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Purchasing Patterns For Healthcare Insurance Revealed In Ongoing Study

For the first time, a study has revealed patterns of research and purchasing of Health Savings Account (HSA) insurance and custodial accounts.  

In the latest round of research by Information Strategies, Inc., (ISI), a study of 1,700 purchasers and more than 34,000 searches over a 12-month period indicated greater activity on certain days of the week.

At the same time, there are marked differences in the process by which research is conducted and decisions made by gender and age.  Income variations were not statistically different.

The Internet played a more significant role (79%) for those choosing an HSA account versus respondents who chose more traditional plans.

Only 10% of respondent indicated they did not consider an HSA but of those who did not choose this type of insurance, fully 55% said they spent little or no time researching their healthcare insurance needs.

More than half (52%) said they consulted at least one agent/broker in choosing a healthcare insurance plan.

While obviously, research and purchases are done every day of the week, proportionally more are done on certain days than others.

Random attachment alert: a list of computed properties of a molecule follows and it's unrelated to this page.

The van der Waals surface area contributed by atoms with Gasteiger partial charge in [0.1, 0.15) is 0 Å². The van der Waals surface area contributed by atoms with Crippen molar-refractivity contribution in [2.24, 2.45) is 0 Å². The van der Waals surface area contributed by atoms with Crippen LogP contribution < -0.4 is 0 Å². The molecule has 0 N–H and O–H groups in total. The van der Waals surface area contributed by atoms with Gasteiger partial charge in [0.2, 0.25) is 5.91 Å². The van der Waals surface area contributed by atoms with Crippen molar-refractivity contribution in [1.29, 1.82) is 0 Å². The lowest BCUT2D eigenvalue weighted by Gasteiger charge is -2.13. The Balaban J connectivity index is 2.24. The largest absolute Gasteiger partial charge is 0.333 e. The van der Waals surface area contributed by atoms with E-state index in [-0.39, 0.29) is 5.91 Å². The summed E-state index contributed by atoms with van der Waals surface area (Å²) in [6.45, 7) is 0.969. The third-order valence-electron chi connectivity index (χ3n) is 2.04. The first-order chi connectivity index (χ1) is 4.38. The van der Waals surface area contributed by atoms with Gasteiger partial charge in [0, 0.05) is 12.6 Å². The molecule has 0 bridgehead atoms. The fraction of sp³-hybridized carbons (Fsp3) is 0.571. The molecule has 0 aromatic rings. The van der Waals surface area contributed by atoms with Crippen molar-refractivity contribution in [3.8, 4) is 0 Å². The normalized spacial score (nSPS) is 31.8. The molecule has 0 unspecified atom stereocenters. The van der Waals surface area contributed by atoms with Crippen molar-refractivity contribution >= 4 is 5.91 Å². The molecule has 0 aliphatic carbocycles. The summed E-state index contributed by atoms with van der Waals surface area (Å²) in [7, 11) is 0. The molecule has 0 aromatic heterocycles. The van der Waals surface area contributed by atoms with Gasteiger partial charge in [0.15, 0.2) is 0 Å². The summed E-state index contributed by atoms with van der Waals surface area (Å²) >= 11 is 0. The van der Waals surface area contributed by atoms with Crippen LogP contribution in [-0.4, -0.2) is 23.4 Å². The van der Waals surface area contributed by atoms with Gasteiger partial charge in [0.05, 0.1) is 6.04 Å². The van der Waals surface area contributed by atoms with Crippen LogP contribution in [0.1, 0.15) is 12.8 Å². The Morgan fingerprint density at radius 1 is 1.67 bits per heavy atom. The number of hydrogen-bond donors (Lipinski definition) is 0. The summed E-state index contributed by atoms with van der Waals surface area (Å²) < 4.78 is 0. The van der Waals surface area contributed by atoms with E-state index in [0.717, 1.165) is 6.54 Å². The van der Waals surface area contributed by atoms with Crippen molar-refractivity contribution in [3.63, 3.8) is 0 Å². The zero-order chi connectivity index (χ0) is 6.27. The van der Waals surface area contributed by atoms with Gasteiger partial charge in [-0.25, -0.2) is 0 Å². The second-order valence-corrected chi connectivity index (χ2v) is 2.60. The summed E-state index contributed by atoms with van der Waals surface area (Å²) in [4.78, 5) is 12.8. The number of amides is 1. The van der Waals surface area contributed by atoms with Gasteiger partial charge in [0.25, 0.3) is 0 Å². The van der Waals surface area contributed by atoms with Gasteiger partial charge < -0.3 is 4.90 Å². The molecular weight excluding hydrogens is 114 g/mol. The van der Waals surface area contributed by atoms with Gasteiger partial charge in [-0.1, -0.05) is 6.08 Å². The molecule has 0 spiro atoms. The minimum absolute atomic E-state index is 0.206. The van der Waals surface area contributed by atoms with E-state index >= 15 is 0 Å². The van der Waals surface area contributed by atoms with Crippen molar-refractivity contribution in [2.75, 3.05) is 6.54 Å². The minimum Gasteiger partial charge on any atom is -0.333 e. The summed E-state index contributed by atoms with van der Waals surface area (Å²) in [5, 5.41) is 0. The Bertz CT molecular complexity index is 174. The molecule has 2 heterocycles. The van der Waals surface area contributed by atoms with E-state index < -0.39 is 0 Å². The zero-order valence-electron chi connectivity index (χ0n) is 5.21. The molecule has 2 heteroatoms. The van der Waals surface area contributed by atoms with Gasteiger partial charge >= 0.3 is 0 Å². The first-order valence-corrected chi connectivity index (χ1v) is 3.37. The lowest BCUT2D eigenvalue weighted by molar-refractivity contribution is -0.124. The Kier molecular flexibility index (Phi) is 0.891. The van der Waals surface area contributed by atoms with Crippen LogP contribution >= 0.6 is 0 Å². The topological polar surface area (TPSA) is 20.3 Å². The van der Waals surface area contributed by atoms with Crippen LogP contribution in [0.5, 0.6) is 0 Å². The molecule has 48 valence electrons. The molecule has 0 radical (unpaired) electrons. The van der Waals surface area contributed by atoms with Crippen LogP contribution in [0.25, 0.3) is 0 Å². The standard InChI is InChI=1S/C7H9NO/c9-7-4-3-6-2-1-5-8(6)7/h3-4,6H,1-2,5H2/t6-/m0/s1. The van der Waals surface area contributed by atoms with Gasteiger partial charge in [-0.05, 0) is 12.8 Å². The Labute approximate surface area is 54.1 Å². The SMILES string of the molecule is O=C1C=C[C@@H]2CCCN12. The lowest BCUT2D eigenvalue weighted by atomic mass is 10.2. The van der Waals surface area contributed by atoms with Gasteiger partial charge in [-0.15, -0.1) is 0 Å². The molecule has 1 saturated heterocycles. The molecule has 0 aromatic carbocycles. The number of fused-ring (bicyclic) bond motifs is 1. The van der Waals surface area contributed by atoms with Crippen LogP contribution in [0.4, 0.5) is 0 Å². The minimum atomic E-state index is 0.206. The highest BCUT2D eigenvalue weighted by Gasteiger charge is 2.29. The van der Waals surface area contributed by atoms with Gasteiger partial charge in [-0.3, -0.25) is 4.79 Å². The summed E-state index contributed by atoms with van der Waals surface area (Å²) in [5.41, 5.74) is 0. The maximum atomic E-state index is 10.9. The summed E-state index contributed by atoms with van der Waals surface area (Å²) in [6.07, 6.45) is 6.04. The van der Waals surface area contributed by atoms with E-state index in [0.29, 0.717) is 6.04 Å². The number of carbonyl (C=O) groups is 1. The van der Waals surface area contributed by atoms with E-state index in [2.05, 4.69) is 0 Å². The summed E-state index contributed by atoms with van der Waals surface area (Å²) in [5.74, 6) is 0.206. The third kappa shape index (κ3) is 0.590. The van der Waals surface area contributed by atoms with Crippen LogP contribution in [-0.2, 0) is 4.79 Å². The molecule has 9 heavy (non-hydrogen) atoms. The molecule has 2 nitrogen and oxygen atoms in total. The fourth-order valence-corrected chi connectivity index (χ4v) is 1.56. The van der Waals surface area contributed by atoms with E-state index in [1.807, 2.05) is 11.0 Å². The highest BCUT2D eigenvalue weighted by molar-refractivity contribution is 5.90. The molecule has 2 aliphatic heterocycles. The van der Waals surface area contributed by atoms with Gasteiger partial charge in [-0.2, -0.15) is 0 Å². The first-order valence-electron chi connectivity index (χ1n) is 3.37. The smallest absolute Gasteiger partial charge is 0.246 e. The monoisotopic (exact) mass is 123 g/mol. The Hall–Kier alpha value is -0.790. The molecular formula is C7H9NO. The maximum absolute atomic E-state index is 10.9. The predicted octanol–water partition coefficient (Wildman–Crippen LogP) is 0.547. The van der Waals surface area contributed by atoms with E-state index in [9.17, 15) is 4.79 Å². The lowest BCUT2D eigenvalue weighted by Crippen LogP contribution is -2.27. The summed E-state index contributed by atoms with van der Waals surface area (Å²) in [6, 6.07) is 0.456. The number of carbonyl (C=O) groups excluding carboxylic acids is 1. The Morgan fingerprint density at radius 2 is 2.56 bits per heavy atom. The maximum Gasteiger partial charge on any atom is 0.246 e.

Almost one-third (32%) said they did not have healthcare insurance and 6% of all respondents said they opted not to buy healthcare insurance at this time.  The two major reasons reported were the prices for coverage and their current health condition.

Just three percent of respondents said they were denied healthcare insurance when they applied.

Among the study's other findings in terms of insurance are:

  • More consumers proportionally research for individual and family HSA insurance on Tuesday and Wednesday than any other days.
  • Research is higher at night than during the day but more men research during the day than at night.  At night, women predominate.
  • Purchasing decisions are usually made on the weekend and the actual purchase is accomplished on Sunday, Monday and Tuesday on a proportionally higher basis.
  • The average time spent making the decision is less than four hours for a family and less than two hours for an individual on average.
  • The final decision is usually done by the woman in a family (74%) and single men are less likely to ask for advice than single women or family members.
  • Older couples and individuals (45-60) are more likely to ask for advice than younger individuals.

In choosing a custodial account, respondents reported:

  • 11% said they did not expect to open an account.
  • 14% said they would only fund an account with little or no funds.
  • 24% said they would not touch funds but rely on other accounts to pay medical bills.
  • 48% said they thought they would use their accounts to pay all medical bills.
  • 62% said they expected to have monies left over at the end of the year.
  • Fees and costs were listed as either number one or two in the decision matrix.
  • Local institution was the decising factor for 29% of respondents.

More results from the ongoing study will be published in October.



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